• Iatrogenic ILD—caused by medical treatment, either from medication side effects or radiation treatment side effects. Some types of chemotherapy medications, anti-inflammatory medications, biologic therapies, and heart disease medications can cause ILD in rare cases.6
  • Post-infectious ILD—caused by complications from a lung infection. Lung infections can be from fungus, bacteria, parasites, or viruses. 
  • Autoimmune disease-related ILD—caused by an underlying autoimmune disease, in which the immune system attacks a person’s own body tissues. These include systemic sclerosis, scleroderma, rheumatoid arthritis, dermatomyositis, polymyositis, mixed connective tissue disease, Sjogren's syndrome, sarcoidosis, and inflammatory myositis.7
  • Inherited ILD—caused by an underlying genetic disease.These include:
    • Dyskeratosis congenita
    • Neurofibromatosis type 1
    • Lymphangioleiomyomatosis
    • Tuberous sclerosis complex
    • Autosomal dominant hyper IgE syndrome
    • Hermansky-Pudlak syndrome
    • Gaucher syndrome
    • Niemann-Pick disease
    • Lysinuric Protein Intolerance
    • Surfactant metabolism dysfunction (type 1, type 2, type 3, or type 4)
    • Familial adult-onset pulmonary fibrosis
    • Familial pulmonary fibrosis associated with telomerase mutations
    • Familial pulmonary fibrosis associated with mutations in surfactant protein A
    • Familial pulmonary alveolar microlithiasis

ILDs with an unknown cause are called “idiopathic” ILDs. Idiopathic is the medical term for “unknown cause”. These include: 

  • Sarcoidosis9
  • The idiopathic interstitial pneumonias10:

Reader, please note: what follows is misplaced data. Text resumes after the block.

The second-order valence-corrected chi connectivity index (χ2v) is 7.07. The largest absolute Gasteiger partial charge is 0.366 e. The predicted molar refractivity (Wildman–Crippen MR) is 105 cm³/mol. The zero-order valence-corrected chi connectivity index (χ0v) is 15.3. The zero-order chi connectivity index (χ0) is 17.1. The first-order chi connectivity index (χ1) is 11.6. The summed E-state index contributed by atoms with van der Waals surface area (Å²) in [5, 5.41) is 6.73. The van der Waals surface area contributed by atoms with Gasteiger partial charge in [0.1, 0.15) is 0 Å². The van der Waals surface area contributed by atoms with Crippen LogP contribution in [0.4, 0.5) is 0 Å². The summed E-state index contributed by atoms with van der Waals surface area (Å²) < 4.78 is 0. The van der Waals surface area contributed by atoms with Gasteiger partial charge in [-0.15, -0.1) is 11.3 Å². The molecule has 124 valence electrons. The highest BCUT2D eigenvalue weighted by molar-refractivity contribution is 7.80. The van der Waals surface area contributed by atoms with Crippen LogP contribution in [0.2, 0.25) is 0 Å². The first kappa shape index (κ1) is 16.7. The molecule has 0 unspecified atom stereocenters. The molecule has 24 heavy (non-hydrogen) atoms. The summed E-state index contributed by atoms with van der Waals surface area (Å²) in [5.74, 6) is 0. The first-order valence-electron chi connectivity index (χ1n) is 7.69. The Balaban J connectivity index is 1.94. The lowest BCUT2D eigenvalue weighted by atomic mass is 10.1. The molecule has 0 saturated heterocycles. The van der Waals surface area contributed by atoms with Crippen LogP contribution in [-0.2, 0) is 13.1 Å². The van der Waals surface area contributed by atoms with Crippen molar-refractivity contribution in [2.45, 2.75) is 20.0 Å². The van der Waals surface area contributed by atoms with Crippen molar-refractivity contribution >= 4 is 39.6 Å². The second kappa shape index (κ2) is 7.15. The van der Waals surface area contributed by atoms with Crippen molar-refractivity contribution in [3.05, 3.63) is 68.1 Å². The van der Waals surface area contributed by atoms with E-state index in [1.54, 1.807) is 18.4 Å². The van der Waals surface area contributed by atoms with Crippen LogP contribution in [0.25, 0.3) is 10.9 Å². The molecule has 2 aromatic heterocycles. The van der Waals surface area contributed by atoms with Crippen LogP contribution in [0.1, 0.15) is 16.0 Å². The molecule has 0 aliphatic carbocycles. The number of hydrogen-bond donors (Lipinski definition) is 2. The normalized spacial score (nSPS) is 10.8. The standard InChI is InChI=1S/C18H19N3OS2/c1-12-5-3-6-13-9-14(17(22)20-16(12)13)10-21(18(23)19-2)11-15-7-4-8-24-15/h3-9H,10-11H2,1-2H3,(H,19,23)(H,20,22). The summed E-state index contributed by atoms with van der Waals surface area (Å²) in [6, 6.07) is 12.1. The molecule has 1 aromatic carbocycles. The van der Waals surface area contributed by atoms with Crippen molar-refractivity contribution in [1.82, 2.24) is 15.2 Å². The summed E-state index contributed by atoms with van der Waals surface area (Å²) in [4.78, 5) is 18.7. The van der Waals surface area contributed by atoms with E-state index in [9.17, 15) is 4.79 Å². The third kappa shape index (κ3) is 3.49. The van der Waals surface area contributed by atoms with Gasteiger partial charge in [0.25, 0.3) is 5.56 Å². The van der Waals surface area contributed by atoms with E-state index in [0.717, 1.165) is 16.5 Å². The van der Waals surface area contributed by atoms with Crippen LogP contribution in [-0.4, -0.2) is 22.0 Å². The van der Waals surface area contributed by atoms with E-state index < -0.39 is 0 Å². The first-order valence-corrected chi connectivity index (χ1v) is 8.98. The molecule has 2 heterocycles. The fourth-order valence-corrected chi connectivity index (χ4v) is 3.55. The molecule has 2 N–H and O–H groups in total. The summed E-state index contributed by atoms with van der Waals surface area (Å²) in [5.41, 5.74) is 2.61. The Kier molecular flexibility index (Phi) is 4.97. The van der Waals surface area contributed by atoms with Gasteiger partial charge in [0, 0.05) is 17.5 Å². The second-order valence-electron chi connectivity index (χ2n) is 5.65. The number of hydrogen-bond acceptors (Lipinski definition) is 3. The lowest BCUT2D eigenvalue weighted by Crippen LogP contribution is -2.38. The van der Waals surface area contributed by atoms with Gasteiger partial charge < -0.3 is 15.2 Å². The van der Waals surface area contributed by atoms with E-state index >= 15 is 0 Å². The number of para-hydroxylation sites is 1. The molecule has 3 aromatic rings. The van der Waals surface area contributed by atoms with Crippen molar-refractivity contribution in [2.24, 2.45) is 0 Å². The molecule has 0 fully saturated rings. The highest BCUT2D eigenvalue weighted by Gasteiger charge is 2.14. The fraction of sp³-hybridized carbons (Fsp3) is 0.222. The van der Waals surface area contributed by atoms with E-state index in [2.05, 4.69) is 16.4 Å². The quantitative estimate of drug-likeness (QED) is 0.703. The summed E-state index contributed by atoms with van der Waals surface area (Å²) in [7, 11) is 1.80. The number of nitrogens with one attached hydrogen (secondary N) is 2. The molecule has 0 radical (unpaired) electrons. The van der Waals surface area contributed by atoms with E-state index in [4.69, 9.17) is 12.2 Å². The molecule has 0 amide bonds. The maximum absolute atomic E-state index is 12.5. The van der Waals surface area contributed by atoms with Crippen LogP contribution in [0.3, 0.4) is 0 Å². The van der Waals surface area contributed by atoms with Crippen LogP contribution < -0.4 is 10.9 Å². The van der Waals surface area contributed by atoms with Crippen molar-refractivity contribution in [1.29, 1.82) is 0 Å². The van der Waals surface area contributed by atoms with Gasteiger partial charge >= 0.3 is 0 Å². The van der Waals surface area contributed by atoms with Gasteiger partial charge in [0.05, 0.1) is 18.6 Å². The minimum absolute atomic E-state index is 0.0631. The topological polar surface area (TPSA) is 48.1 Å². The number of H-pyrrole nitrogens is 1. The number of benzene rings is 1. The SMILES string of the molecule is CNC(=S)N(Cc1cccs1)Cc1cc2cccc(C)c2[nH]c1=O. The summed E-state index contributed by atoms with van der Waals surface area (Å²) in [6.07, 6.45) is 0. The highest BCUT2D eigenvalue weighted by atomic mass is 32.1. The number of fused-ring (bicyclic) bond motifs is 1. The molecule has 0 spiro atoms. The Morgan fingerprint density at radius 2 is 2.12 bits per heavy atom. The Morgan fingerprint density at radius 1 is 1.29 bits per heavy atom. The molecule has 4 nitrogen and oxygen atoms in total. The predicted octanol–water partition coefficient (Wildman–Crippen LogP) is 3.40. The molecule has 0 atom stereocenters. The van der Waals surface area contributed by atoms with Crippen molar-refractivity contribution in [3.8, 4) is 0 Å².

• Idiopathic pulmonary fibrosis11
    • Nonspecific interstitial pneumonia12
    • Respiratory bronchiolitis ILD13
    • Desquamative interstitial pneumonia13
    • Cryptogenic organizing pneumonia14
    • Lymphoid interstitial pneumonia15
    • Acute interstitial pneumonia16
      • Lymphangioleiomyomatosis17
      • Pulmonary Langerhans’ cell histiocytosis/histiocytosis X18
      • Eosinophilic pneumonia19

What are the Most Common ILDs?

The most common ILDs are sarcoidosis, idiopathic pulmonary fibrosis (IPF), autoimmune disease-related ILD, pneumoconiosis, extrinsic allergic alveolitis (hypersensitivity pneumonitis), and nonspecific interstitial pneumonia.3

How are ILDs Treated?

The treatment for an ILD depends on whether the cause is known or unknown. When an ILD is caused by breathing in chemicals, animal and vegetable dust, metals, smoke, asbestos, etc., the first and most important step is to avoid or minimize exposure to these substances. If the ILD is caused by exposure to a medication, doctors may switch the person to a different medication. 

Treatment for ILDs also depends on whether the ILD is primarily one that causes inflammation in the interstitium, or primarily one that causes fibrosis (scarring) in the interstitium. 

An ILD that primarily causes inflammation in the interstititum can be treated by calming the immune system down. Anti-inflammatory drugs, like steroids, or immune suppressant drugs, like methotrexate, can be used to treat ILDs in this category.

An ILD that primarily causes fibrosis (scarring) in the interstitium can be treated with anti-fibrotic medications. For example, idiopathic pulmonary fibrosis (IPF) causes fibrosis (scarring) and can be treated with nintedanib or pirfenidone. A person with an ILD that primarily causes fibrosis will not be helped by anti-inflammatory drugs or immune suppressant drugs.